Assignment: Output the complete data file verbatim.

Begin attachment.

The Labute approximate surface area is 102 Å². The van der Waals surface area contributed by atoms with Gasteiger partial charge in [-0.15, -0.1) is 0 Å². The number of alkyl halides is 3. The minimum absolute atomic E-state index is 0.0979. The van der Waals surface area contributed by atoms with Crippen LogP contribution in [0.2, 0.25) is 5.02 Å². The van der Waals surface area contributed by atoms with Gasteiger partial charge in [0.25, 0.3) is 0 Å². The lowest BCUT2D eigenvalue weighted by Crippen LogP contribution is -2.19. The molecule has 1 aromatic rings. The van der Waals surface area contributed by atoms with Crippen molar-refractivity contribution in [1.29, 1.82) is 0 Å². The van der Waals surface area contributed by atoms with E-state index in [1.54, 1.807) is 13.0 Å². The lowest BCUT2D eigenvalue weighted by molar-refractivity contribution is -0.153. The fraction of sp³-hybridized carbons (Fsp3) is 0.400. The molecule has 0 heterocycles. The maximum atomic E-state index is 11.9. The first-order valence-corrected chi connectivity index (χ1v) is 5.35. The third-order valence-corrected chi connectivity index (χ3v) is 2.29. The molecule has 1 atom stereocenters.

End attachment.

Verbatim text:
The Labute approximate surface area is 102 Å². The van der Waals surface area contributed by atoms with Gasteiger partial charge in [-0.15, -0.1) is 0 Å². The number of alkyl halides is 3. The minimum absolute atomic E-state index is 0.0979. The van der Waals surface area contributed by atoms with Crippen LogP contribution in [0.2, 0.25) is 5.02 Å². The van der Waals surface area contributed by atoms with Gasteiger partial charge in [0.25, 0.3) is 0 Å². The lowest BCUT2D eigenvalue weighted by Crippen LogP contribution is -2.19. The molecule has 1 aromatic rings. The van der Waals surface area contributed by atoms with Crippen molar-refractivity contribution in [1.29, 1.82) is 0 Å². The van der Waals surface area contributed by atoms with E-state index in [1.54, 1.807) is 13.0 Å². The lowest BCUT2D eigenvalue weighted by molar-refractivity contribution is -0.153. The fraction of sp³-hybridized carbons (Fsp3) is 0.400. The molecule has 0 heterocycles. The maximum atomic E-state index is 11.9. The first-order valence-corrected chi connectivity index (χ1v) is 5.35. The third-order valence-corrected chi connectivity index (χ3v) is 2.29. The molecule has 1 atom stereocenters.